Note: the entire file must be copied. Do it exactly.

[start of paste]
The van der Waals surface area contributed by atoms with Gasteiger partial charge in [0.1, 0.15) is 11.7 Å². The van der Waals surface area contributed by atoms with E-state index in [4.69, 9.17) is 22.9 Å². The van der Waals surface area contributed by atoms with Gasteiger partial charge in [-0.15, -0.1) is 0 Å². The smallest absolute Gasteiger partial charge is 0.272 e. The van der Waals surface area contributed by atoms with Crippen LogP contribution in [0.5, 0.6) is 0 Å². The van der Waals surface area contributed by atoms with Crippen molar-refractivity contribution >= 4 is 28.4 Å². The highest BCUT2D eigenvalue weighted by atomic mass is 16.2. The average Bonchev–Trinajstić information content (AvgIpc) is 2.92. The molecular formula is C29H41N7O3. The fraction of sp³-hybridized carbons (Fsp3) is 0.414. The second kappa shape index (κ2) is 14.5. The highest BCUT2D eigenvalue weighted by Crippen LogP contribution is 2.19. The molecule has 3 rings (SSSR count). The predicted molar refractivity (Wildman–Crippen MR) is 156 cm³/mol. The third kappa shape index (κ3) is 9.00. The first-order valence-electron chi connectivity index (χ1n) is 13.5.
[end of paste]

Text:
The van der Waals surface area contributed by atoms with Gasteiger partial charge in [0.1, 0.15) is 11.7 Å². The van der Waals surface area contributed by atoms with E-state index in [4.69, 9.17) is 22.9 Å². The van der Waals surface area contributed by atoms with Gasteiger partial charge in [-0.15, -0.1) is 0 Å². The smallest absolute Gasteiger partial charge is 0.272 e. The van der Waals surface area contributed by atoms with Crippen LogP contribution in [0.5, 0.6) is 0 Å². The van der Waals surface area contributed by atoms with Crippen molar-refractivity contribution >= 4 is 28.4 Å². The highest BCUT2D eigenvalue weighted by atomic mass is 16.2. The average Bonchev–Trinajstić information content (AvgIpc) is 2.92. The molecular formula is C29H41N7O3. The fraction of sp³-hybridized carbons (Fsp3) is 0.414. The second kappa shape index (κ2) is 14.5. The highest BCUT2D eigenvalue weighted by Crippen LogP contribution is 2.19. The molecule has 3 rings (SSSR count). The predicted molar refractivity (Wildman–Crippen MR) is 156 cm³/mol. The third kappa shape index (κ3) is 9.00. The first-order valence-electron chi connectivity index (χ1n) is 13.5.